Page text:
Martin Cothran's Classical Rhetoric with Aristotle is a guided tour through the first part of the greatest single book on communication ever written: Aristotle's Rhetoric. With questions that will help the student unlock every important aspect of the book, along with fill-in-the-blank charts and analyses of great speeches, this companion text to Aristotle's great work will send the student on a voyage of discovery from which he will return with a competent knowledge of the basic classical principles of speech and writing.
To the ancients, rhetoric was the crowning intellectual discipline. It took the knowledge the student had gained over the course of his years of schooling and the understanding of logical principles gained from the study of traditional logic and molded them into powerful tools of persuasion. To Aristotle, the art of rhetoric was the chief weapon in the service of truth.
Unlike much of modern communication theory, Aristotle did not overemphasize technique. He understood that, although the construction and delivery of a speech or a piece of writing are important, there is a certain body of knowledge a person must have at his disposal in order to communicate effectively. That is why Classical Rhetoric is more than just a course in English or public speaking. It is those things, but it is much more. It involves a study of the fundamental principles of political philosophy, ethics, and traditional psychology. A student learns not only how to give a political speech, but also the elements of good character; not only how to give a legal speech, but also the seven reasons people do things; not only how to give a ceremonial speech, but what incites specific emotions under different circumstances.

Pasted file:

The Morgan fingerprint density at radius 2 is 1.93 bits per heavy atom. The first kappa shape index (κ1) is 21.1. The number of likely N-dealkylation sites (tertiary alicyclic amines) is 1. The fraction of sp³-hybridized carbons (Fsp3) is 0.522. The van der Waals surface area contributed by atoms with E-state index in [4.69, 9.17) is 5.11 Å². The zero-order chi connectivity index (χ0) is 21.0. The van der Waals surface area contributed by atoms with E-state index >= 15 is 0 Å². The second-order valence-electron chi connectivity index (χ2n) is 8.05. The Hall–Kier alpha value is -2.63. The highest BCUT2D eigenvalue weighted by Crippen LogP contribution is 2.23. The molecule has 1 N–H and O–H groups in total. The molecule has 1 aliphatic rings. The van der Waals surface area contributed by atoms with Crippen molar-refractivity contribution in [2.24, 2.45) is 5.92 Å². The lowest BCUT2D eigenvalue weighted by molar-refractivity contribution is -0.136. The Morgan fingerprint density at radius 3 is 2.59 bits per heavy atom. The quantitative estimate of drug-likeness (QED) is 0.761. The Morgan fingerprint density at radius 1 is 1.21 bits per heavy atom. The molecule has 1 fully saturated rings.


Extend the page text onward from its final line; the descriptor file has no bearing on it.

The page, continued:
Classical Rhetoric also familiarizes students with three model speeches as examples of the three branches of classical oratory: The "Appeal of the Envoys to Achilles," from Homer's Iliad; the "Apology of Socrates," from the dialogue of Plato; and Abraham Lincoln's "Gettysburg Address." Students will also be asked to analyze Marc Antony's "Funeral Oration" from William Shakespeare's Julius Caesar as an example of a great speech that defies categorization.
Like Traditional Logic, Books I and II, Classical Rhetoric, by Martin Cothran, was developed at Mars Hill, Lexington, a cottage school for home schoolers in Lexington, Kentucky. It has the same easy-to-use features, such as step-by-step daily assignments, giving students explicit instructions at every level. Like all the books in Memoria Press's "Classical Trivium Core Series," it is designed to make classical Christian learning accessible to all members of the Christian education community, at home and in the classroom.
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